In the meantime, World Autism Awareness day is coming up on April 2nd. Please help us spark a conversation, increase awareness, or just show support by replacing your regular porch light with a blue light bulb. Tell President Obama that you want him to change HIS porch light bulbs to blue too. Sersiously. You can do that. Probably would be wise to say please, but still. Go for it. You don’t even need a big mouth . All you need is a finger or two and internet access. But please, find YOUR voice and let it be heard for the sake of everyone who fights the fight for autism.


Treading Water

I started today with hugs and kisses from my kids. A perfect cup of coffee appeared on my bedside table like magic (thanks hubby). It’s Friday. We have fun plans for this afternoon. It’s not snowing for a change and we can actually carry ON with our scheduled plans. Should be a GREAT day, right?

Then suddenly…I remembered.

I remembered that this is the day that my mother died.

 I remembered that the whole reason for the fun plans this afternoon is because BOTH of my kids are ostracized on the playground because they are “different” and I want and NEED them to have something  HAPPY to look forward to this afternoon instead of the usual ‘Friday Afternoon Letdown’ when they see their friends carted off for playdates that they aren’t included in.  I remembered that this is the last day that my little man will officially be a student in the school he attends with his sister and kind of really likes (on good days).  I remembered that I STILL HAVEN”T BEEN GIVEN A COPY OF MY SON’S IEP and the meeting is on MONDAY. How the hell did I forget that??? Is my head THAT FAR up my ass these days? Apparently it is.

SO…my perfect Friday morning has rapidly turned to crap as I sit here awaiting the return phone call from the school telling me to pick up the IEP (if they know what’s good for them,that call had better come before noon or they WILL see my face). As I sit here, my heart is racing, my whole body is shaking, I am crying out of sheer helplessness, and I can feel my pulse in my neck. again. The ONLY thing getting me through this is knowing that at the end of this school day I am going to put every goddamned thing aside and take my kids to the children’s museum for some fun. I need to hear them laugh like I need air in my lungs. I need to see them be happy kids if only for a little while.  Before we go back to the fighting because Nick is stimming and DRIVING NICOLE COMPLETELY INSANE. Before we go back to PDD-NOS land where I have to keep telling myself BIG PICTURE because I am about to rip away everything that is familiar to my son and toss him into a completely foreign environment and PRAY that I am doing the RIGHT thing. I am shaking with the enormity of what I am being faced with and paralyzed with the fear that I may be making the biggest mistake of all of our lives.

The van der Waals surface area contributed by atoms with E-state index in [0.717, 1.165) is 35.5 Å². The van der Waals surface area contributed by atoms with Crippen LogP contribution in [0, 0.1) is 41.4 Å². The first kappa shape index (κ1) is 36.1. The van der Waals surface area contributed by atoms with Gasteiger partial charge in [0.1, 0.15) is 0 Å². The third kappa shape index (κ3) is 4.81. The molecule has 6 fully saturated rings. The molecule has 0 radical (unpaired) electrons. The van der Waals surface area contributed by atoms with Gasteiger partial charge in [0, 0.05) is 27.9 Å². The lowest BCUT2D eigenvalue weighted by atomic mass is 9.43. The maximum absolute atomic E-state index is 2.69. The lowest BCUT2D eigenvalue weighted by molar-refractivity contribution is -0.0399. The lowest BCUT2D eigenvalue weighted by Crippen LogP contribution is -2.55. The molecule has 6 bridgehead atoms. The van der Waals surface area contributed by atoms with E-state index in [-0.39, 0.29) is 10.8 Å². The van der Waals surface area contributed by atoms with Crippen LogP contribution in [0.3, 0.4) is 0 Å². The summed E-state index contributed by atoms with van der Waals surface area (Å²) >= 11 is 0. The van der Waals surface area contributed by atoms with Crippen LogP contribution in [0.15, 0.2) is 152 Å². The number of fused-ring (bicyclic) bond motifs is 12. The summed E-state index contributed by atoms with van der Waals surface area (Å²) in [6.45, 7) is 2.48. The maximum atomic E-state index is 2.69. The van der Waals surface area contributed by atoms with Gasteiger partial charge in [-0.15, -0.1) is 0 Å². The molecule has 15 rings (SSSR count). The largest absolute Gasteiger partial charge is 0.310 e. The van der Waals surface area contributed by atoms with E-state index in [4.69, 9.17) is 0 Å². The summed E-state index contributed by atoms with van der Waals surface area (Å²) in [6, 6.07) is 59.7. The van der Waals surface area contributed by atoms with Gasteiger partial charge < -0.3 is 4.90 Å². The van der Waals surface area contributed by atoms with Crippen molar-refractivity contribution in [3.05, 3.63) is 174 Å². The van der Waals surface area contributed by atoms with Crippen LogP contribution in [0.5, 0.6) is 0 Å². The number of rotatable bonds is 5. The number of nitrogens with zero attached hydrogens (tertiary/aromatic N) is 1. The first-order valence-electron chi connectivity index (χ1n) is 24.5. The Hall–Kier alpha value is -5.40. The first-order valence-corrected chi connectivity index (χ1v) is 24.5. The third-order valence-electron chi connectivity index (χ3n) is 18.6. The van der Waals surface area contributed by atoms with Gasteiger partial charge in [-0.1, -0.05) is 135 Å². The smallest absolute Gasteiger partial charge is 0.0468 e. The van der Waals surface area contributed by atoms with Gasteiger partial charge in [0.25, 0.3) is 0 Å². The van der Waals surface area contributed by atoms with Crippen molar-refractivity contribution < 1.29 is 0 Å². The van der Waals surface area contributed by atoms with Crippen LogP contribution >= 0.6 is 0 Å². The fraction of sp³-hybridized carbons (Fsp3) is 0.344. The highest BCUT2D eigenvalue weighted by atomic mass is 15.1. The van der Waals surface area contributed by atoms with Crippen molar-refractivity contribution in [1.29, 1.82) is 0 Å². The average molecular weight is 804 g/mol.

Some days I think life would be so damn perfect if only autism didn’t exist. How great it would be if our kids didn’t have to deal with all of the difficulties they face and the therapies that are so helpful but sometimes seem like godddamned torture to our babies. If we, as parents, didn’t have to deal with such life altering decisions that make the idea of climbing Mount Everest seems like an easy day hike. 

Most days I am truly a glass half full kind of person. Most days I search for that rainbow in the clouds. Today is not that day. Tomorrow may not be that day either.

To quote my dear friend B; ” Autism, please go fuck yourself”.

I agree completely.